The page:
International Union Against TB and Lung Disease releases statement on prevention of TB among inmates
More than 9.8 million people worldwide are detained in jails, detention centers and prisons and are between five and 70 times more likely to contract TB than the general population. Concomitant conditions such as HIV infection can also put inmates at risk of rapidly progressing from latent TB infection to TB disease.
The authors of the statement presented 12 recommendations to health authorities, national and international technical agencies, civil society organizations and donor agencies to implement to improve TB prevention and control in penitentiaries.
The recommended control measures include adapting and implementing the Stop TB strategy in penitentiaries, conducting periodic active TB screening of new and current inmates, ensuring airborne infection control, providing access to early diagnosis and effective treatment for all TB types, ensuring early initiation of antiretroviral therapy for people with HIV and TB, and providing preventive therapy for individuals infected with TB in penitentiary services.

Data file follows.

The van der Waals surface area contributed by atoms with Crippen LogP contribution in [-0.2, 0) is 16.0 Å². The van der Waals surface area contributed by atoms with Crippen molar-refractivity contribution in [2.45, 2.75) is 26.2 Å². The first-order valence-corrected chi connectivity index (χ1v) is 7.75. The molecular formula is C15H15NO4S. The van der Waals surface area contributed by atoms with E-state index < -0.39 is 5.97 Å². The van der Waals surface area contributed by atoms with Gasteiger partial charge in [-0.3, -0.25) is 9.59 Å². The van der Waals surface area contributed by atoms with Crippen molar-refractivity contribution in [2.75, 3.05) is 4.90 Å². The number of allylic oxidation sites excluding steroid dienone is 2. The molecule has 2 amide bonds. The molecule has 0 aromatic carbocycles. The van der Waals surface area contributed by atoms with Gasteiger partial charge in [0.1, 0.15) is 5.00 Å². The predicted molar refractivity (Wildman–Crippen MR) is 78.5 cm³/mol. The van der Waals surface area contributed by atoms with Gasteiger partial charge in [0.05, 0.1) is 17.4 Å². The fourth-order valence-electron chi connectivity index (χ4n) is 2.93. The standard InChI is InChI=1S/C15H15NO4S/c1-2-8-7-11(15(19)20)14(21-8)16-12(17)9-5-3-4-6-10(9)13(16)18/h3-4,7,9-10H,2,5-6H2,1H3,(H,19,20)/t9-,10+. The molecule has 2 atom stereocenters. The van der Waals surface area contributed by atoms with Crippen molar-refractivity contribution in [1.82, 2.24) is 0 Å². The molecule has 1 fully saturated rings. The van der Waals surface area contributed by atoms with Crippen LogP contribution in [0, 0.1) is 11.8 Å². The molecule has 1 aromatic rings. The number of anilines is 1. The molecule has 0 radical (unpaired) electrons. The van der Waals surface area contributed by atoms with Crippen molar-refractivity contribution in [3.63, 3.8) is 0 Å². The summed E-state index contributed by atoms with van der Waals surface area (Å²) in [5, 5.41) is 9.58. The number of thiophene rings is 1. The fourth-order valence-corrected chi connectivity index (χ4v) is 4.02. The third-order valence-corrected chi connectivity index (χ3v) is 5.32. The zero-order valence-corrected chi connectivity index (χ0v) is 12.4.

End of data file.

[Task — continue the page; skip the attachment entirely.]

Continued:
The authors also suggested that penitentiaries ensure a continuum of care for released prisoners with TB, monitor TB and TB-HIV situations, encourage collaboration between penitentiary and civilian health services, provide psychological counseling and support for TB and HIV prisoners, strengthen TB control by raising awareness among prisoners and staff, and promote operational research to improve TB prevention, control and care in penitentiaries.
The International Union Against Tuberculosis and Lung Disease is an international voluntary scientific organization that combines innovation, expertise, solutions and support to address health challenges in low- and middle-income populations.